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Bridal trends: ’tis the season to be sparkly

Anushya Mamtora | Updated on January 27, 2011 Published on January 27, 2011

Mirari bangles   -  BUSINESS LINE

Tanishq jewellery   -  BUSINESS LINE

A blushing bride peeps into the aarsi ‘mirror’ ring to coyly take a look at her groom. The little pieces of barrette twinkle when she moves her head. And the gorgeously crafted gold waistband wrapped around her waist is a head-turner. It’s that time of the year again. When along with the wedding bells that will resound in the backdrop, the highlight will be the treasures from your grandma’s trunk or the jewellers’ best wares.

It’s an arduous task to select that one striking piece that will leave your guests spell-bound. Is it okay to experiment with some funky and unusual pieces or take the safe route? Thankfully, the little events that surround your wedding provide ample opportunities to sport different styles of jewellery. Here are some jewellery trends for this bridal season which have been in demand for the main ensemble as well as trousseau. Which one do you want to dazzle in? The choice is entirely yours.

Back to your roots

The dazzling ‘kaashmalai’ that a Kerala bride dons, the classic Rajasthani ‘jadau’ set, Gujarati ‘haath-phools’ or the long ‘maanga harams’ of Tamil weddings. Wedding jewellery steeped in tradition never goes out of fashion. And the flavour this season is to go back in time and bring out select pieces that blend in with your culture and family history.

While the easiest option is to rummage through your mother’s or grand mother’s collections, there are many jewellery stores that specialise in jewellery patterns of the yore. Tanishq for example reiterated the trend with the launch of its Wedding collection specific to different communities, with pieces rooted to the art and craft form and culture of each state.

Traditional, with a twist

There are also exquisite jewels for those who don’t want to leave their roots behind yet want to add a dash of modernity to their bridal ware. Mirari has experimented with a Punjabi bride’s pride - the red and white ‘chudas’ – which they wear for a long period even after the wedding.

Mira Gulati has used white diamonds and rubies to craft single line bangles, a precious substitute to the lac ‘chudas’.

If one were to attend a traditional South Indian wedding, the ‘oddiyanum’ or waist band shimmering in gold cannot be missed. But brides today want to opt out of the gold bling look and buckle up something classy. Jaipur Gems has created a few pieces to give the traditional a classic touch. It designed a special waist band for a bride where it teamed a large diamond and white gold piece with strings of small pearls to loop around the waist and its stores still display a diamond version of the long gold ‘haaram’.

The ‘karan-phool’ which the bride wears to hold up her heavy earrings has also transformed from a mere gold link to a stylised ear wrap piece.

Statement pieces

Brides who do not want to pile on necklaces of varied lengths resembling a wedding metal armour, are now opting for one statement neckpiece that will make up for all the bling.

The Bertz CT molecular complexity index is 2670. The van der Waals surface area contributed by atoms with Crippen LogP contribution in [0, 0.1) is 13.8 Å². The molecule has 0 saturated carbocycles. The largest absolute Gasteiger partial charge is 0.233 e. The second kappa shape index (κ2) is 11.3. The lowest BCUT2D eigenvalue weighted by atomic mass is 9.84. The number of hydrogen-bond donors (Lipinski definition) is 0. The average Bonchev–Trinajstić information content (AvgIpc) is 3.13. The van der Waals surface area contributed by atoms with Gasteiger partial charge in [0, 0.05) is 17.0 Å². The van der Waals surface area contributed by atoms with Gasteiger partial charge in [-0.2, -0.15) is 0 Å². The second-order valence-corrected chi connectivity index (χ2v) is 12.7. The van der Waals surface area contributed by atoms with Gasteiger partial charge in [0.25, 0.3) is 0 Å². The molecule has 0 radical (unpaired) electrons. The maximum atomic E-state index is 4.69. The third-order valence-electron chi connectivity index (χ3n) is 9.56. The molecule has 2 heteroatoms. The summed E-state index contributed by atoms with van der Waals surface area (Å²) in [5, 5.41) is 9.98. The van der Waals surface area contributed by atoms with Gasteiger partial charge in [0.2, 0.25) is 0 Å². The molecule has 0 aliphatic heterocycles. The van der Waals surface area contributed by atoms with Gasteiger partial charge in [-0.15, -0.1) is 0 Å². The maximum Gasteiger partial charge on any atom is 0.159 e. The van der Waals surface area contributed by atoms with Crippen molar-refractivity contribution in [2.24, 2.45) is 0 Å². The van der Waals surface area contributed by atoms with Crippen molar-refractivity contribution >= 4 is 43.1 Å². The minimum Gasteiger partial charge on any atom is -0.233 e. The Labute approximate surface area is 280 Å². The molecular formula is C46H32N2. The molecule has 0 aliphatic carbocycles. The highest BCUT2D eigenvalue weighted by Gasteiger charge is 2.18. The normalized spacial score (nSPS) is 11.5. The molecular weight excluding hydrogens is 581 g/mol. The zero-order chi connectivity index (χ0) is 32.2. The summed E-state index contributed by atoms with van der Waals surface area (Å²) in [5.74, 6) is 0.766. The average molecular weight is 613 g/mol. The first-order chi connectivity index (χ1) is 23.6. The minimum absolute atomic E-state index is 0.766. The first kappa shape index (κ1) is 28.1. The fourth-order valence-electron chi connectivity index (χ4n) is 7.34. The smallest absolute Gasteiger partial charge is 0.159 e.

Usually in the form of a bib or short necklace, these statement pieces have a large attractive pendant to grab eyeballs. For the wrists too, brides prefer wearing a stunning jewelled cuff for the reception rather than stacking up matching bangles.

Another piece that has caught the fancy of brides is a large funky cocktail ring that can be flashed in the pre engagement functions.

Apart from Indian brands like Minawala and Popley, international jewellers like de Grisogono, Faberge, Cartier and others have colourful and exotic large rings that can be the centre of attention in your pre-wedding ensemble. The solitaires in your engagement ring can do the talking after that! What can also add a dramatic touch is a classy hair accessory. While it is difficult to team one with your traditional attire, it pairs well with fusion wear.


When will I ever wear my wedding jewellery again? This is perhaps the most common predicament among brides across communities. Bridal jewellery tends to be so heavy and grand that one tends to think twice before sporting it at another do.

But jewellers are making it easier. Maangtikas that can be converted into pendants, pendants into brooches, earrings that can be made smaller and pendants that are dismantlable to the last ruby.

It’s the season to opt for easy mix and match rather than complicated ones.

Go dazzle!

Trousseau must-haves

Whether you wear these for the wedding or no, it’s great to stock up some elegant pieces of jewellery with the budget you have set for yourself. Instead of spending it all on a heavy kundan set or gold and ruby haaram, it’s best to pick a variety of styles and techniques to add an eclectic touch to your wedding trousseau.

Here are some interesting pieces you can look at:

- Maangtika or Netti chuuti: A simple one with rubies and emeralds or just plain diamonds that can be used with ethnic wear

- Trendy waistband: In strings of pearls or easy flowing metal links that can be paired with western dresses too

- Brooch: White gold studded with brilliant white diamonds or exquisite pearls is a winner all the way. You can also look at some colourful ones.

- Precious bag: In Swarovski crystals for a contemporary look or hand crafted in gold, silver and precious stones in aesthetic designs for an ethnic get up

- Kurta buttons: Diamond, ruby and emerald studded buttons add class to an ethnic kurta and can be teamed with other attires post-wedding as well

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Published on January 27, 2011
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